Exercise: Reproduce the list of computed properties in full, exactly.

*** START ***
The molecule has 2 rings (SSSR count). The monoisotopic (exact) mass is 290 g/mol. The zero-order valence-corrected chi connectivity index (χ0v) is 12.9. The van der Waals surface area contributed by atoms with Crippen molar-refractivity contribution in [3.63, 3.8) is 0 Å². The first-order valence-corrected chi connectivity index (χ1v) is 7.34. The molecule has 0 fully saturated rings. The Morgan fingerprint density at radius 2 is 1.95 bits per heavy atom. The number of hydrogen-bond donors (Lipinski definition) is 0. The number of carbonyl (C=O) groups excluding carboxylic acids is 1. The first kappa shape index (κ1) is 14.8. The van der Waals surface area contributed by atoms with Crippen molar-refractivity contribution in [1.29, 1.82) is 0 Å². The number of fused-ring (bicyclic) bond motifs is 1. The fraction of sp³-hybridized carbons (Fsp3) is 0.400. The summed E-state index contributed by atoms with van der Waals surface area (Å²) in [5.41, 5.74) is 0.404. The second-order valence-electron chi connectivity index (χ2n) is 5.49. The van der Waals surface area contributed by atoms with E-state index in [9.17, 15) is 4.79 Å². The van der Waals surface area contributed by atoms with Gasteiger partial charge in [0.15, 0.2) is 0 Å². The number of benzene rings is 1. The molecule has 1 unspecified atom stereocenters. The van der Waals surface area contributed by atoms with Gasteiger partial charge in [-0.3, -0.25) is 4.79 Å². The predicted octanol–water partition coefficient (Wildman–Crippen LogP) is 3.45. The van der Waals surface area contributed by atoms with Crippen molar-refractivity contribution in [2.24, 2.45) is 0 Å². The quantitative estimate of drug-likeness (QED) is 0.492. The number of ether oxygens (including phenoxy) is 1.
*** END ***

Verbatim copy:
The molecule has 2 rings (SSSR count). The monoisotopic (exact) mass is 290 g/mol. The zero-order valence-corrected chi connectivity index (χ0v) is 12.9. The van der Waals surface area contributed by atoms with Crippen molar-refractivity contribution in [3.63, 3.8) is 0 Å². The first-order valence-corrected chi connectivity index (χ1v) is 7.34. The molecule has 0 fully saturated rings. The Morgan fingerprint density at radius 2 is 1.95 bits per heavy atom. The number of hydrogen-bond donors (Lipinski definition) is 0. The number of carbonyl (C=O) groups excluding carboxylic acids is 1. The first kappa shape index (κ1) is 14.8. The van der Waals surface area contributed by atoms with Crippen molar-refractivity contribution in [1.29, 1.82) is 0 Å². The number of fused-ring (bicyclic) bond motifs is 1. The fraction of sp³-hybridized carbons (Fsp3) is 0.400. The summed E-state index contributed by atoms with van der Waals surface area (Å²) in [5.41, 5.74) is 0.404. The second-order valence-electron chi connectivity index (χ2n) is 5.49. The van der Waals surface area contributed by atoms with E-state index in [9.17, 15) is 4.79 Å². The van der Waals surface area contributed by atoms with Gasteiger partial charge in [0.15, 0.2) is 0 Å². The number of benzene rings is 1. The molecule has 1 unspecified atom stereocenters. The van der Waals surface area contributed by atoms with Gasteiger partial charge in [-0.3, -0.25) is 4.79 Å². The predicted octanol–water partition coefficient (Wildman–Crippen LogP) is 3.45. The van der Waals surface area contributed by atoms with Crippen molar-refractivity contribution in [2.24, 2.45) is 0 Å². The quantitative estimate of drug-likeness (QED) is 0.492. The number of ether oxygens (including phenoxy) is 1.